2 Community Centre, Preet Vihar New Delhi – 110092
146
National Council for Educational Research and Training (NCERT)
Sri Aurbindo Marg New Delhi – 1100162
147
National Institute of Open Schooling (NIOS)
A-24/25, Institutional Area Sector – 62 NOIDA-201309 Uttar Pradesh
148
Central Tibetan School Administration (CTSA)
Plot No. 1, Community Centre Sector-3, Rohini Delhi – 110085
149
Navodaya Vidyalaya Samiti (NVS)
A-28, Kailash Colony New Delhi – 110048 Sector-3, Rohini Delhi – 110085
150
Kendriya Vidyalaya Sangathan (KVS
18 – Shaheed Jeet Singh Marg New Delhi – 110016
151
Central Institute of Education Technology (CIET)
NCERT Campus Sri Aurbindo Marg New Delhi – 110016
152
National Bal Bhawan
Kotla Road, New Delhi-110002
153
Sardar Vallabhbhai National Institute of Technology
Ichchhanath, SURAT-395 007 (Gujarat)

LINKS TO USEFUL WEBSITES FOR EDUCTION

Links to useful websites

. Ministry Of Education, Government Of India
. National Center for Technology in Education, Dublin City University, Dublin
. Center for Research & Studies on Educational Technology, Open & Distance Education and Teacher Training
. National Council of Teachers of English, USA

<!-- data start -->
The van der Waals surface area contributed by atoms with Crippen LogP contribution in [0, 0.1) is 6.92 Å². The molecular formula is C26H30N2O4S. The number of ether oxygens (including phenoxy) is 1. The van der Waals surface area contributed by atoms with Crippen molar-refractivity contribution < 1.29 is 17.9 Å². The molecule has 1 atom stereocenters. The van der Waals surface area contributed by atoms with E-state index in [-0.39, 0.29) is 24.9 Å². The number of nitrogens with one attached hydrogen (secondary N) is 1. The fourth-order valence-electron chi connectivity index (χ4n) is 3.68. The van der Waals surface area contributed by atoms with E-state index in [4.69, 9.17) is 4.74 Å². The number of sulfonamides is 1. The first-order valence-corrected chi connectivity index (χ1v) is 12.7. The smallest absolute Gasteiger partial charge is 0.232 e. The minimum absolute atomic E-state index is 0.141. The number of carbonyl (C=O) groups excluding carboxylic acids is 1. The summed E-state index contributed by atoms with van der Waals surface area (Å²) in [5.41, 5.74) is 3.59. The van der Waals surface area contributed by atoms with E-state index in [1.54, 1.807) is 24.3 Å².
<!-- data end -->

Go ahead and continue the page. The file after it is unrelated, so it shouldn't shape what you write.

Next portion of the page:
. Support for New Teachers Ideas that work
. Education sources for theory, research, policy and practice
. Serving educators with ideas, tools, and resources for integrating technology into classroom and curriculum
. On Line Learning Resources for Teachers and students
. Project Based Learning
. Global School House
. Good Education Research Material
. Better Teachers, Better Schools
. REFORM : VOICE OF A SCHOOL
. US DEPARTMENT OF EDUCATION
. Society for Information Technology and Teacher Education international association of teacher educators who are interested in the use of IT in teacher education
. ASOCIATION OF TEACHER EDUCATORS – TEACHER EDUCATORS SPECIAL INTEREST GROUP
. Society for ADVANCEMENT OF COMPUTING IN EDUCATION
. ISATT – THE INTERNATIONAL STUDY ASSOCIATION ON TEACHERS AND TEACHING
. Teacher Learning Home Page
. GATEWAY TO SEARCH EDUCATION MATERIALS OF THE WEB
. Education Initiatives
. High-Performing, High-Poverty Schools
. DISNEY : Learning Partnership ALL INDIA ASSOCIATION FOR EDUCATIONAL RESEARCH
. A VISIT TO VIGYAN PRASAR (For Daily Science News From India) Read ComCom February Issue : INTERVIEW with Prof. E.V. Chinis (Let Us Reach 50,000 Science Teachers) MASS Higher EDUCATION (but with a difference) By Dr. D.K. Passi
. Indian News Papers
. World News papers   
LINKS TO EDUCATION DEPARTMENTS OF INDIA: